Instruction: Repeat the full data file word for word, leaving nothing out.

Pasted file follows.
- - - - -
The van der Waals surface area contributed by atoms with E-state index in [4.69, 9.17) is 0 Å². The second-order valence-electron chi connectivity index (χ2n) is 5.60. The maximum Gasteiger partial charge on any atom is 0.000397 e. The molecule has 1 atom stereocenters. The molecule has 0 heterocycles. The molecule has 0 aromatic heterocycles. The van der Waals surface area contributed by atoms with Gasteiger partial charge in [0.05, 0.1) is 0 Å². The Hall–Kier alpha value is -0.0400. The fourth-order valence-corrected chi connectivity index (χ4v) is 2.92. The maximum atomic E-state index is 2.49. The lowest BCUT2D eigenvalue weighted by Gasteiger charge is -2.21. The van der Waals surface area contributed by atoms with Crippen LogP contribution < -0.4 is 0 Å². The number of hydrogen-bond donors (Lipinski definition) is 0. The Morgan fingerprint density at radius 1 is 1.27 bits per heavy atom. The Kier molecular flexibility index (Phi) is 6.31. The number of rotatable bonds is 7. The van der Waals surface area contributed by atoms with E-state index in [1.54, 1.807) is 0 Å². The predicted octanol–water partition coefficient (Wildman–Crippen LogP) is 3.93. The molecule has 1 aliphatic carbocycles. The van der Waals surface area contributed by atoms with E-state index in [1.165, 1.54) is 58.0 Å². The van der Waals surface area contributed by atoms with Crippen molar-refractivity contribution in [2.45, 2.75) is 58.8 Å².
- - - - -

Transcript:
The van der Waals surface area contributed by atoms with E-state index in [4.69, 9.17) is 0 Å². The second-order valence-electron chi connectivity index (χ2n) is 5.60. The maximum Gasteiger partial charge on any atom is 0.000397 e. The molecule has 1 atom stereocenters. The molecule has 0 heterocycles. The molecule has 0 aromatic heterocycles. The van der Waals surface area contributed by atoms with Gasteiger partial charge in [0.05, 0.1) is 0 Å². The Hall–Kier alpha value is -0.0400. The fourth-order valence-corrected chi connectivity index (χ4v) is 2.92. The maximum atomic E-state index is 2.49. The lowest BCUT2D eigenvalue weighted by Gasteiger charge is -2.21. The van der Waals surface area contributed by atoms with Crippen LogP contribution < -0.4 is 0 Å². The number of hydrogen-bond donors (Lipinski definition) is 0. The Morgan fingerprint density at radius 1 is 1.27 bits per heavy atom. The Kier molecular flexibility index (Phi) is 6.31. The number of rotatable bonds is 7. The van der Waals surface area contributed by atoms with E-state index in [1.54, 1.807) is 0 Å². The predicted octanol–water partition coefficient (Wildman–Crippen LogP) is 3.93. The molecule has 1 aliphatic carbocycles. The van der Waals surface area contributed by atoms with E-state index in [1.165, 1.54) is 58.0 Å². The van der Waals surface area contributed by atoms with Crippen molar-refractivity contribution in [2.45, 2.75) is 58.8 Å².